Playwright Wendy Wasserstein, who chronicled the feminist struggles and successes of the baby-boomer generation in such wryly observant works as “The Heidi Chronicles” and “The Sisters Rosensweig,” has died of lymphoma at the age of 55.
Wasserstein died Monday at Memorial Sloan-Kettering Cancer Center, said Andre Bishop, header of Lincoln Center Theater and Wasserstein’s close friend and mentor. She had been ill for several months.
Broadway theaters will dim their lights Tuesday in honor of Wasserstein.
“Wendy had a voice like no other and a great sense of the absurd,” said Swoosie Kurtz, who appeared in “Uncommon Women and Others,” Wasserstein’s first stage success. “She could take something that was sad or somber in life, wrap her words around it and somehow make it light and not so disturbing.”
Wasserstein’s writing was known for its sharp, often comedic look about what women had to do to succeed in a world dominated by men.
“She was an extraordinary human being whose work and whose life were extremely intertwined,” said Bishop, who produced most of her works, first at Playwrights Horizons and later at Lincoln Center Theater. “She was not unlike the heroines of most of her plays — a strong-minded, independent, serious good person who happened to have a wicked sense of humor.”
Wasserstein found her greatest popular success with “The Heidi Chronicles,” which won the best-play Tony as well as the Pulitzer Prize for drama in 1989. Its insecure title character (played by Joan Allen) takes a 20-year journey beginning in the late 1960s and changes her attitudes about herself, men and other women. Equally popular was “The Sisters Rosensweig,” which moved from Lincoln Center to Broadway in 1993, and concerned three siblings who find strength in themselves and in each other.
Her most recent work, “Third,” which ended a New York run last December, dealt with a female college professor, played by Dianne Wiest, whose liberal, feminist convictions are put to the test by a student she sees as the epitome of the white male establishment.
A rumpled observer
In public, Wasserstein was genial, often quite funny, presenting herself as a rumpled observer of her generation.
“So many people, whether they knew her or not, felt somehow connected to her,” Bishop said. “If you went out with her to a restaurant in New York or anywhere in the country — because her plays were done all over the country — it was like going out with a rock star: people coming up to her and saying, ‘How much your work meant to me. I feel like I have seen my life through your eyes.”’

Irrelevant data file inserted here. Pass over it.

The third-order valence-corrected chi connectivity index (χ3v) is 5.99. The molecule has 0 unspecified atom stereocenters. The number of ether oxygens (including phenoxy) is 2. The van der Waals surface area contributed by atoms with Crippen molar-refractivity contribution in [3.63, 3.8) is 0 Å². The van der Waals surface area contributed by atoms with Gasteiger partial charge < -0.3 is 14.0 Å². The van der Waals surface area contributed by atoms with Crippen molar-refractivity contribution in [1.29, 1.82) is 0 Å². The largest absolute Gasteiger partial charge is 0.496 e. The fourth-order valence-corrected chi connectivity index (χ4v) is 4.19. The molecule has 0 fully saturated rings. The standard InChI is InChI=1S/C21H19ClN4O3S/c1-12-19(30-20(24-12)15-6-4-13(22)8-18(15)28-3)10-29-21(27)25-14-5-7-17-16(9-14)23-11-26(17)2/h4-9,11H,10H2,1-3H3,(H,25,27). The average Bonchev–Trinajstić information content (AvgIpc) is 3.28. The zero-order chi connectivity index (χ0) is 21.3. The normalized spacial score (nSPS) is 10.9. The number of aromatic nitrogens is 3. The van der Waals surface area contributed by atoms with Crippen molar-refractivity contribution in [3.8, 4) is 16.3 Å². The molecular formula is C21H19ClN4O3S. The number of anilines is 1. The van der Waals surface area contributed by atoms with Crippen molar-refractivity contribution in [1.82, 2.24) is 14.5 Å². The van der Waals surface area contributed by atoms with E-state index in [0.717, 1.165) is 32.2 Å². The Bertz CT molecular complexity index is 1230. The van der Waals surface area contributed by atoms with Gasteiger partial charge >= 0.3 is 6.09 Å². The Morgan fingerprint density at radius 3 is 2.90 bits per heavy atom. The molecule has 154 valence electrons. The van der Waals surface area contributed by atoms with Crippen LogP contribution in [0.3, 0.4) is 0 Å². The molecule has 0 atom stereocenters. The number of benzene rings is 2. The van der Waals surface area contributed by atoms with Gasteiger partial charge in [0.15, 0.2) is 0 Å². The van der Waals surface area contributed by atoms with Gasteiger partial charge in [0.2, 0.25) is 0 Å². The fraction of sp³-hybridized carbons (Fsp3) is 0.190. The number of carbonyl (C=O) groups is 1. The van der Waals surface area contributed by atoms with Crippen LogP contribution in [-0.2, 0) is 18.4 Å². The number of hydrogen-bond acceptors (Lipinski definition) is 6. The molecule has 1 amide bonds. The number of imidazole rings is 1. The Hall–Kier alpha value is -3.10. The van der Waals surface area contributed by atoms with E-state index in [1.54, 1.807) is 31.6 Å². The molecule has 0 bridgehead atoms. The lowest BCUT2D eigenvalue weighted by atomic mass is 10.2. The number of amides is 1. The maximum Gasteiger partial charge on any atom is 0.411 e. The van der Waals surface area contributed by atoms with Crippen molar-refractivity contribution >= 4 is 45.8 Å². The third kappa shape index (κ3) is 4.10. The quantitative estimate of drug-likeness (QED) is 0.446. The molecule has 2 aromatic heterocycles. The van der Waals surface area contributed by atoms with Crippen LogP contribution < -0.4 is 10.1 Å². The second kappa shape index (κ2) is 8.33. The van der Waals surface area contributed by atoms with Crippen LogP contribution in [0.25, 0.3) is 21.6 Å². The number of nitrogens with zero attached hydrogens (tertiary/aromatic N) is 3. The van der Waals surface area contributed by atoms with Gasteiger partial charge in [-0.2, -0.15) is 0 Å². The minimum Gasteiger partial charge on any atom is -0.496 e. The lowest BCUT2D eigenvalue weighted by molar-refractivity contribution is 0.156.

Wasserstein wrote “Uncommon Women and Others” as a Yale School of Drama graduate thesis. The one-act play was expanded and done off-Broadway in 1977 with Glenn Close, Jill Eikenberry and Kurtz in the cast. A year later, this satire about the anxieties of female college graduates was filmed for public television with Meryl Streep replacing Close.
The playwright continued her off-Broadway success with “Isn’t It Romantic” — about a free spirit who rejects her fiance and tries to find a life as a single woman.
In 1997, Broadway saw “An American Daughter,” Wasserstein’s story of the political downfall of a perfect career woman, played by Kate Nelligan. It was followed in 2000 by “Old Money,” her look at money, manners and morals at the beginning and end of the 20th century, done at Lincoln Center’s small Mitzi Newhouse Theater.
Using her talents in TV, moviesWhile primarily a playwright, Wasserstein also wrote for TV and the movies, most notably the screenplay for the 1998 film version of Stephen McCauley’s novel, “The Object of My Affection,” about a gay man and a pregnant woman who meet and move in together.
Wasserstein was the author of the best-selling children’s book, “Pamela’s First Musical” (1996). She also wrote two collections of personal essays, “Bachelor Girls,” published in 1990, and “Shiksa Goddess: Or, How I Spent My Forties” (2001).
At age 48, Wasserstein had a daughter, Lucy Jane, born in 1999, three months prematurely. Despite persistent speculation, she always declined to reveal the identity of the girl’s father.
“The thing about having a baby (at an) older (age) is that she doesn’t have to live her life for me,” Wasserstein said in an interview with the Forward, a Jewish weekly. “I can see her, I hope, as a person.”
Born Oct. 18, 1950, Wasserstein, the youngest of five children, grew up first in Brooklyn in what she has called, “a nice, middle-class Jewish family,” and later in Manhattan. Her father, Morris, was a textile executive.
She attended Mount Holyoke College in Massachusetts and then went to Yale University, where she became friends with such budding playwrights as Christopher Durang and Albert Innaurato and began her theater career.
Wasserstein is survived by her daughter Lucy Jane; her mother, Lola; a sister, Georgette Levis; and two brothers, Abner, and Bruce Wasserstein, chairman and chief executive of Lazard LLC.
Funeral services will be private.